I examine two related concepts: hierarchised identity formation and the enclosure of desire as a hidden curriculum.

A hidden curriculum is, I suggest the collection of assumptions, often about power (Brookfield 2017, chapter 2) that is communicated alongside and through the practice of overt curricula. A hidden curriculum is conveyed through implicit biases by teachers and education institutions. It is delivered alongside more overt curricular elements such as subject-specific knowledge and skills, as well as “transferrable skills” and “graduate attributes”. There may be many, indeed there are many hidden curricula which work with and against social norms beyond the institution and largely outwith the control of the institution or its agents. I will suggest that hierarchised identity formation is one of the hidden curricula of higher eduction. I hypothesise that this might be felt more acutely in the UK because of England’s tradition of a landed, aristocratic and military gentry related by ancestry to the head of state. But, it is felt elsewhere than Britain: “Rich man goes to college, poor man goes to work” (Charlie Daniels Band, “Long haired country boy”). In Britain the green and white papers leading to the current Higher Education Act 2017 declared universities to be engines of social mobility. Social mobility for these purposes is conceived primarily as a private (not public) good and is ranked in a categorical hierarchy consisting of education attainment, occupation type and lifetime earnings expectation, ranked in quartiles and centiles. The concept of social mobility is applied competitively as a finitely resourced, zero-sum game with winners and losers and movers.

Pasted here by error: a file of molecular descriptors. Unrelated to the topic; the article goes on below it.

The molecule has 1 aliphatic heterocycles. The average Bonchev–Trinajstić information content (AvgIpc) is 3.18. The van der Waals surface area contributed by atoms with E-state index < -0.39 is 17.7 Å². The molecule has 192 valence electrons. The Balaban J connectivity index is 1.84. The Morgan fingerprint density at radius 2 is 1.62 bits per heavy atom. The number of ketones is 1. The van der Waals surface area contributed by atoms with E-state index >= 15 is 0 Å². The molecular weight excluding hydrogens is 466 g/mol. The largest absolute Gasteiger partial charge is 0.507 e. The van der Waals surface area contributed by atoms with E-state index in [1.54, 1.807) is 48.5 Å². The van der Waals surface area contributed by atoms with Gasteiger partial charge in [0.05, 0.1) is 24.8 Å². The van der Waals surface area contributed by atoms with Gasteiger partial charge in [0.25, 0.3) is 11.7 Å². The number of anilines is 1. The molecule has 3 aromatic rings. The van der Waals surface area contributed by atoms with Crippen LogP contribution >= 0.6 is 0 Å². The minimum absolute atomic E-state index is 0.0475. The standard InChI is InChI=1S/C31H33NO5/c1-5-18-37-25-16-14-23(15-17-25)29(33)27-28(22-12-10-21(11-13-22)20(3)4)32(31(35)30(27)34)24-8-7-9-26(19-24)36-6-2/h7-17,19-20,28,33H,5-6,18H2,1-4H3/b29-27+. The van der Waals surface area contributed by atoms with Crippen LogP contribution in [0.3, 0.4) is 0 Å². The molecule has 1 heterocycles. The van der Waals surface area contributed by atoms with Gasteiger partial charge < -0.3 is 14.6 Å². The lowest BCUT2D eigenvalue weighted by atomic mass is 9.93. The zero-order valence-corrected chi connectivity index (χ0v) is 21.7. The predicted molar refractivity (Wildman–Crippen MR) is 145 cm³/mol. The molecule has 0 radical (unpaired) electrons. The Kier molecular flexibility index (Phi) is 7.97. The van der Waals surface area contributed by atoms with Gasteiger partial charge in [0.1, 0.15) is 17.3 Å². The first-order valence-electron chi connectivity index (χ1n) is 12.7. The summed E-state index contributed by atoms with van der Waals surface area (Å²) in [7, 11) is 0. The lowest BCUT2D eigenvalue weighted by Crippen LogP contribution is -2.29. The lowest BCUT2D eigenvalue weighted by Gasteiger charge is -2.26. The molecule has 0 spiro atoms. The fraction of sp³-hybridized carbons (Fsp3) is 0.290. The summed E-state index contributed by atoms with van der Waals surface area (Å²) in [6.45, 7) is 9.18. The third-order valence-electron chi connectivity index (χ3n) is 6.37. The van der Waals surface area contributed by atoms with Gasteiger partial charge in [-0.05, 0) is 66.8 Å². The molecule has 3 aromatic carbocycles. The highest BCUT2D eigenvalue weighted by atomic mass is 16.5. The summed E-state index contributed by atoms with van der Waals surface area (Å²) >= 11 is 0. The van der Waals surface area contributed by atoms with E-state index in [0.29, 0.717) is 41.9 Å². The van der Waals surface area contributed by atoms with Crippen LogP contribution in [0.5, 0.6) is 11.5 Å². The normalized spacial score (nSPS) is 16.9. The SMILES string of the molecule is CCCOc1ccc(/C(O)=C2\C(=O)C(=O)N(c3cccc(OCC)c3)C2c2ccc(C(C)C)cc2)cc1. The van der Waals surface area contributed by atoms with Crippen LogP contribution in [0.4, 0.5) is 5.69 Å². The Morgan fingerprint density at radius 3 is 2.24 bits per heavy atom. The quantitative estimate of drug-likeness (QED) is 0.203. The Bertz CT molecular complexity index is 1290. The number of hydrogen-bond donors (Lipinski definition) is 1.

Continue reading

Where risk lies for HEIs: the conflation of regulation, reputation and enhancement

I had a conversation with our head of QA about the consultations current in HE regulation. Her pragmatic approach is refreshing.
I thought I might share the gist of my side of the conversation. I am working through documents at a more leisurely pace than the folk at Wonkhe. And I did read David kernohan’s  A game of risk. So, I have probably tainted my mind.
David took a very useful wider political perspective and wasn’t looking at the practicalities of working in a main-sequence institution, upon which the larger burden of risk appears to be being laid. Russell Group: fine. New providers: fine. It’s all you ex-polytechnics that are the problem. It is not only Andrew Adonis taking this position. It could be read as the same old “Media Studies are Mickey Mouse Degrees” argument: sound and fury signifying old attitudes dying hard.
But my tentative conclusion is the conflation of regulation, reputation and enhancement is where the risk lies. Institutions need to be careful not to conflate NSS, TEF and league-table positionality with either: their own enhancement or the regulatory regime. I think those are three different “games”.

Continue reading

Tinkering with algorithms

I read Franklin Foer’s Facebook’s War on Free Will the Guardian’s “Long read” for Tuesday 19 September 2017.